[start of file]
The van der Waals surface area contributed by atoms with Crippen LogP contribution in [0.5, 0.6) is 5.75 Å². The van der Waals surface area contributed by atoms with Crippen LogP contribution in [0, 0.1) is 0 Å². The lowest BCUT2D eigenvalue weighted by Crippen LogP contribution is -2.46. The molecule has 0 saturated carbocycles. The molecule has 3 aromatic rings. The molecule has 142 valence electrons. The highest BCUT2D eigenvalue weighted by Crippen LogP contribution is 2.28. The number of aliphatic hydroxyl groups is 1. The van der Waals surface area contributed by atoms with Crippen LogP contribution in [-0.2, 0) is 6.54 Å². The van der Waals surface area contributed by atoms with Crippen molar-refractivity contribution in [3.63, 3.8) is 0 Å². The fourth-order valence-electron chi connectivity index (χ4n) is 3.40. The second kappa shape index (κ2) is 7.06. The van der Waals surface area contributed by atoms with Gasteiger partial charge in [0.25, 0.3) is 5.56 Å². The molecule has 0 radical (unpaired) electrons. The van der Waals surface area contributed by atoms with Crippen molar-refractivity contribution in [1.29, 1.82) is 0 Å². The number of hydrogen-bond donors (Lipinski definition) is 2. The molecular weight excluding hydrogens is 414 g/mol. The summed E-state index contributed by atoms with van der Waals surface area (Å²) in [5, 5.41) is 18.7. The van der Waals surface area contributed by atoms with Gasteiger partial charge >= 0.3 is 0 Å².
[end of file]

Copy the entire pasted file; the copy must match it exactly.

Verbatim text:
The van der Waals surface area contributed by atoms with Crippen LogP contribution in [0.5, 0.6) is 5.75 Å². The van der Waals surface area contributed by atoms with Crippen LogP contribution in [0, 0.1) is 0 Å². The lowest BCUT2D eigenvalue weighted by Crippen LogP contribution is -2.46. The molecule has 0 saturated carbocycles. The molecule has 3 aromatic rings. The molecule has 142 valence electrons. The highest BCUT2D eigenvalue weighted by Crippen LogP contribution is 2.28. The number of aliphatic hydroxyl groups is 1. The van der Waals surface area contributed by atoms with Crippen LogP contribution in [-0.2, 0) is 6.54 Å². The van der Waals surface area contributed by atoms with Crippen molar-refractivity contribution in [3.63, 3.8) is 0 Å². The fourth-order valence-electron chi connectivity index (χ4n) is 3.40. The second kappa shape index (κ2) is 7.06. The van der Waals surface area contributed by atoms with Gasteiger partial charge in [0.25, 0.3) is 5.56 Å². The molecule has 0 radical (unpaired) electrons. The van der Waals surface area contributed by atoms with Crippen molar-refractivity contribution in [1.29, 1.82) is 0 Å². The number of hydrogen-bond donors (Lipinski definition) is 2. The molecular weight excluding hydrogens is 414 g/mol. The summed E-state index contributed by atoms with van der Waals surface area (Å²) in [5, 5.41) is 18.7. The van der Waals surface area contributed by atoms with Gasteiger partial charge >= 0.3 is 0 Å².